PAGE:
The rules of taxation should follow changes in society. The ordering of society should NOT be hampered by the rules of taxation!

As the world has become more digital, companies can carry on business from any location. Individuals have become more mobile. Multiple citizenships, factual residences and legal tax residencies are not unusual. It has become clear that the rules of international tax as reflected in tax treaties (as they apply to both corporations and individuals) are in need of reform.

The purpose of this post is to identify two specific areas where US tax treaties are rooted in the world as it was one hundred years ago and NOT as it is today.

First: The “Permanent Establishment” clause found in US and OECD tax treaties

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Citizenship And Worldwide Taxation: Is It Morally Justified Or Unjustified?

Date: Friday, May 17th 2019 (View Time On Worldwide Clock)

Host: TaxConnections Live Stream Online YouTube Event

Speaker: John Richardson, Lawyer, Citizenship Solutions

Speaker: Edward Zelinsky, Lawyer, Cardoza School of Law

Moderator: William Byrnes, Lawyer, Texas A&M

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Edward Zelinsky ( Part 7)


Gaudreau and Civil Engineer highlight the resemblance between citizenship-based and residence-based taxation when residence is implicitly (as in Gaudreau) or explicitly (as in Civil Engineer) defined as domicile, the taxpayer’s permanent home. Both domicile and citizenship are measures of long-term permanent allegiance rather than short-term physical presence. Consequently, the outcomes in tax cases will often be the same whether in personam jurisdiction to tax on a worldwide basis is asserted in terms of an individual’s citizenship or in terms of her domiciliary residence.

Determining domicile – the taxpayer’s permanent home – is often a factually daunting challenge, as is demonstrated by Gaines- Cooper. Consequently, in tax cases, citizenship is an administrable proxy for domicile. From this vantage, the U.S. system of citizenship-based taxation is closer than is generally recognized to other nations’ residence-based tax systems: When residence is defined for tax purposes as the taxpayer’s domicile, citizenship-based and residence-based taxation converge, but citizenship based taxation reaches these similar results more efficiently by eliminating the need for factually intensive inquiries about domicile.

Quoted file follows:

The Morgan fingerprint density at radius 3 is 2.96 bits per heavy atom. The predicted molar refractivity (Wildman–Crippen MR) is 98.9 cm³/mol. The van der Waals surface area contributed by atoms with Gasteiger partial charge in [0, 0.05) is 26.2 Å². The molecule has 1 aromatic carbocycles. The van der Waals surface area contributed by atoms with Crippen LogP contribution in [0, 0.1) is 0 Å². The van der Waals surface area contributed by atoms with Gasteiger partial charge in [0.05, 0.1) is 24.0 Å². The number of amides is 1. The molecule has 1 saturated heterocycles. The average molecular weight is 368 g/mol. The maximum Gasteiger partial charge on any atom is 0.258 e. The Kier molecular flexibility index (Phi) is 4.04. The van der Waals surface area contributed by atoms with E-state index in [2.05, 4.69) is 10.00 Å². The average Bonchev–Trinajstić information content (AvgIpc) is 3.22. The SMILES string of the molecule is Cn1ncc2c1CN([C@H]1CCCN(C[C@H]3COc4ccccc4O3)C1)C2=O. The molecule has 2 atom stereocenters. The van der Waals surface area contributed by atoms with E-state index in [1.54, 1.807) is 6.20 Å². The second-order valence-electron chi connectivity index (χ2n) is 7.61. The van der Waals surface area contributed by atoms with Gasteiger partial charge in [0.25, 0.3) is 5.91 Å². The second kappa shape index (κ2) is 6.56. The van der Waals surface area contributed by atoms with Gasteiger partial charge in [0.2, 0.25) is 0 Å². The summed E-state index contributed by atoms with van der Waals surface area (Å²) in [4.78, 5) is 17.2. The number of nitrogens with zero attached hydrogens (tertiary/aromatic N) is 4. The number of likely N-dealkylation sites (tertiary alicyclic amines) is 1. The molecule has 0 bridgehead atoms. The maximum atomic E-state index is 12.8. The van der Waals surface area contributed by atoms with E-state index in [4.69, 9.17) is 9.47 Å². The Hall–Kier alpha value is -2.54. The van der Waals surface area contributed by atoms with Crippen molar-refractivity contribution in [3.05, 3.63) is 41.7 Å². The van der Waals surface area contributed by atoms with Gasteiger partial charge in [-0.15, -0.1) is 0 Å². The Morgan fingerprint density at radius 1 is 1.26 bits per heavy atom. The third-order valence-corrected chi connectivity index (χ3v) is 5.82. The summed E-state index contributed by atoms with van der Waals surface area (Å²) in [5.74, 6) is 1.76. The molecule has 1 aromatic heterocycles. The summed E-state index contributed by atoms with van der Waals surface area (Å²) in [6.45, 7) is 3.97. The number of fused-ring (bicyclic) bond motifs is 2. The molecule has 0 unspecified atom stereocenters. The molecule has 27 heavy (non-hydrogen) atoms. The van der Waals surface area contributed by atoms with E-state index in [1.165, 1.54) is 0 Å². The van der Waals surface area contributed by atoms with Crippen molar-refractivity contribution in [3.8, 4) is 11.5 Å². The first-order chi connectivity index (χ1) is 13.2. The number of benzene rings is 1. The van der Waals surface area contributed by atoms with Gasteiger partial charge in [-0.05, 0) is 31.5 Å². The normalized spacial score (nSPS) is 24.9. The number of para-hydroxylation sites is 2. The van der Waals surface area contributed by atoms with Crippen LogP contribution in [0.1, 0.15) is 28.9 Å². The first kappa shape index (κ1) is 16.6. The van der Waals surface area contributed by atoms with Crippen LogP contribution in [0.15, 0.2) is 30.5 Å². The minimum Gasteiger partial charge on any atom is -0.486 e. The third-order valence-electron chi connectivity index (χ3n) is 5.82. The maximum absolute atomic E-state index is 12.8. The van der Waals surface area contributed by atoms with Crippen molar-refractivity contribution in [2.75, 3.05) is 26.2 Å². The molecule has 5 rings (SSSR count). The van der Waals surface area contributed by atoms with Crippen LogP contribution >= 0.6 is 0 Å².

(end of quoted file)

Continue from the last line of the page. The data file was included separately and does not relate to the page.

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Edward Zelinsky (Part 6)
Administrability, Residence, And Citizenship – Overview

As noted earlier, tax mavens often invoke ability-to-pay considerations to justify the worldwide taxation of an individual’s income and assets by the nation in which she resides. The country in which an individual lives exercises in personam jurisdiction over that individual. In addition to such personal jurisdiction, the nation of her residence is often the country in which an individual works (at least in significant part), earns some (often much) of her investment income, and maintains some (often much) of her assets. By virtue of her presence in the country of her residence, that country, the argument goes, is best positioned to measure and tax an individual’s overall capacity to pay by aggregating her worldwide income and assets and by enforcing against this resident the taxation of her aggregate income and assets. These ability-to-pay considerations, combined with the substantial public benefits the nation of residence provides to its residents, underpin the near universal practice of worldwide income taxation by the nation in which an individual lives.